Boy Scout brothers organize events to build awareness of area natural resources—like the Truckee River
The boys are cleaning berry stains off their fingers when I arrive at Rock Park. They’ve been picking blackberries along the Truckee River.
“Are the berries ripe?” I ask.
“Not anymore,” say the twin 12-year-olds, both decked out in full Boy Scout uniforms, complete with dozens of merit badges. “We ate the ripe ones.”
That’s OK, says one of the freckled, brown-haired boys. Another bunch of berries will be ripe again in a few days.
The berry discussion thus concluded, I try to figure out which boy is Tim Hansen, organizer of such activities as a phonebook recycling campaign that’s now spread to five Sparks schools, and which is Craig, organizer of the Sparks Community Truckee River Awareness Day coming soon to Glendale Park in Sparks. Craig has set up activities like a river cleanup, environmental information booths and presentations on the history of the Truckee River. There will even be a raffle with fun prizes, like a backpack donated by REI and beer donated by Great Basin Brewing Co. (The boys don’t drink beer. They just solicit donations from friendly microbreweries.)
It’s pretty simple to tell the twins apart, actually. Tim’s neckerchief is held together with the wooden figure painted to resemble a duck. Craig’s wearing what looks like a … wolf?
“It’s an owl,” he says.
Craig says he was turned on to the idea of a Truckee River event because of a school project at Jerry Whitehead Elementary in Sparks. The boys’ dad, Assistant Scoutmaster Jim Hansen (no relation to the prominent political Hansen clan), fully supports every helpful community notion that Craig and Tim come up with in the boys’ quest for prestigious Boy Scout ranks and awards. Dad gets the boys making phone calls, helps put together press kits and even directs a media photo shoot. ("Pick up trash in the river,” he says to the boys as I aim the RN&R’s digital camera at the twins.)
Yes, they’re interested in making Eagle Scout—in fact, they expect they’ll be two of the youngest Eagle Scouts in the state when they receive that award. But right now, Craig and Tim have applied for a rare award, indeed—the William T. Hornaday Silver Medal. Only six such awards are given out across the nation each year: two in the East, two in the central United States and two in the West.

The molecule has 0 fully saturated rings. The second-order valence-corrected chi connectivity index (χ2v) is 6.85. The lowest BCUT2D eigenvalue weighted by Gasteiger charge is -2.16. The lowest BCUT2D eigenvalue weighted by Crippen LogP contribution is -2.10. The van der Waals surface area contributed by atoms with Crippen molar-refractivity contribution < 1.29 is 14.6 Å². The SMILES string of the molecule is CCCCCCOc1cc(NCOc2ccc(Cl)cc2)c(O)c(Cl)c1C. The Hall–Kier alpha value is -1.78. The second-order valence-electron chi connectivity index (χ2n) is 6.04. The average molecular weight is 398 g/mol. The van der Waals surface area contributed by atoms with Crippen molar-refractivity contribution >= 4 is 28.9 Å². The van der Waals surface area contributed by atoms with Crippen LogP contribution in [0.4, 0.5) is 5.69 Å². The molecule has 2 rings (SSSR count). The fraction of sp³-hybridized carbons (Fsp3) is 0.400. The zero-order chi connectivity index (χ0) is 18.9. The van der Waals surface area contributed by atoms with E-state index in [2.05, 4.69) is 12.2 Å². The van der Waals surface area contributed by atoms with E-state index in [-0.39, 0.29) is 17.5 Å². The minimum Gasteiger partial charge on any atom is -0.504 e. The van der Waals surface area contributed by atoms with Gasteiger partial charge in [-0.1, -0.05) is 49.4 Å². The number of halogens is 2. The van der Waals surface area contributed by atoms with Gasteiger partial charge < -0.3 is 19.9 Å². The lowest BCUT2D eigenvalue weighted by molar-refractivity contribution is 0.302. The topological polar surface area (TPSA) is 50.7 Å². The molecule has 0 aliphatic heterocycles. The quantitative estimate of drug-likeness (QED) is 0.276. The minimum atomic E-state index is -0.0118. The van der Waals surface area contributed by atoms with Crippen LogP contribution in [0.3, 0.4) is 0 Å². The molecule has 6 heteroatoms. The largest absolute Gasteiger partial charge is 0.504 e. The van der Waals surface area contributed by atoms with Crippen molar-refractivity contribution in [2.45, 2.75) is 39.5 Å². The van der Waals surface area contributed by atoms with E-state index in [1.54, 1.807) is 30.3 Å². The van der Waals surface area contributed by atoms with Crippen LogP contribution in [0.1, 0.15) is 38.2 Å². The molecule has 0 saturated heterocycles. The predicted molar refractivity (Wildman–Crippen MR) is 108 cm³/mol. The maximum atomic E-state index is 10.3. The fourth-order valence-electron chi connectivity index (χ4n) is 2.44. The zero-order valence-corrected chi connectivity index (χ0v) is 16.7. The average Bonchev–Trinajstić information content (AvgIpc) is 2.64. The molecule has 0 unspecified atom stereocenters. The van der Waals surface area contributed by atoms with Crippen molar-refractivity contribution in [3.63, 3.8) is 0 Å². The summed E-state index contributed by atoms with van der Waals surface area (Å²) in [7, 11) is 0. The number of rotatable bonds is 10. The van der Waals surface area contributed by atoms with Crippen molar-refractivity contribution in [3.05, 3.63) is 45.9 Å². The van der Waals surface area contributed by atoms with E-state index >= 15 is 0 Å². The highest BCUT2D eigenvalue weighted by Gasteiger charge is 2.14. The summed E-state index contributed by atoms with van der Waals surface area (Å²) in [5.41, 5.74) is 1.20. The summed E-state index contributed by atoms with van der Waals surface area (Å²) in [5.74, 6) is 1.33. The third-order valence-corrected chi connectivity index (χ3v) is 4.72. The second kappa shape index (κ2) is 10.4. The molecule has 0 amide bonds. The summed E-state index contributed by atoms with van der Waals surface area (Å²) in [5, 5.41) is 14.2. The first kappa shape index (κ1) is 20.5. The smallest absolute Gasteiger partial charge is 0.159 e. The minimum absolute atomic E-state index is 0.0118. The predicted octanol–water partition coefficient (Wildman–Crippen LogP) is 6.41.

Hornaday badges and awards were established in 1914 to recognize the relationship between conservation and scouting. Dr. William T. Hornaday, director of the New York Zoological Park and founder of the National Zoo in Washington, D.C., was a champion of natural-resource conservation who led the fight to save the American bison from extinction.
“We’d be the first Nevadans ever to get [the Silver Medal],” Tim says.
“That we can find,” interjects his dad.
To get such a prestigious award, the boys are both involved in several projects and have earned plenty of badges. Craig has 39 badges; Tim has 40. The Boy Scouts offers something like 127 merit badges. How come these high achievers don’t have all 127 yet? “Not enough time,” says Tim. “Besides, you only need 21 for Eagle Scout.”
They’ve worked to tie chicken wire to the bottoms of trees as part of beaver abatement programs, and they’ve done river cleanups with the Truckee River Fly Fishing Club.
They initiated a program with the Nevada Department of Wildlife to do a bird census and install bird feeders in a retirement community. And the boys have worked at the Stillwater Wildlife Refuge in Fallon, taking out fencing, so deer don’t get caught in it, and planting trees.
“Like cottonwoods and willows,” Dad says.
“So birds have a place to nest,” Tim says.
The boys want to know if I’ve heard of Stillwater.
Yes, I have, I reply.
“It’s a wasteland,” Tim says. “I mean, a wetland.”
Bill Brooks, who
works in the Reno office of the Bureau of Land Management, is the boys’ mentor. Brooks has had some 30 years of experience with scouting. He developed the Boy Scouts’ Leave No Trace Awareness Award and has himself received the adult version of the Hornaday Medal.
Brooks thinks the twins have a good shot at the Hornaday Medal.
“They are two great young men,” he says. “They’re very focused and very mature for their age, and they seem committed to the concepts of resource conservation.”
Brooks actually knows several members of the national committee in charge of picking the award winners. So he knows what the committee looks for in terms of focus and scope of the boys’ projects and the long-term effects of their efforts.
“Their job is to be leaders in the conservation movement,” he says. “To get people involved and broaden the interest to other scouts.”
Brooks, an Eagle Scout whose two sons were also Eagle Scouts—"We’re a bunch of bird brains, but we enjoy it,” he says—was a scoutmaster himself for 10 years.
“I watched a lot of young boys grow into young men, architects, doctors, Air Force Academy graduates,” he says. “The best part is holidays, when they come home and visit their old scoutmaster.”
Craig, for his part, is intent on making the Truckee River event an annual gathering. But if he or his brother get the coveted Hornaday Award, what will be left for them to achieve as scouts?
“You don’t want to hit your peak at age 12,” I offer. “So what comes next?”
Well, says Jim Hansen, there is always the Congressional Merit Award.
“That’s about 400 hours of service,” he says.
“That’s easy,” says Tim.
“Not for some people,” his dad replies proudly.
“But for you guys …"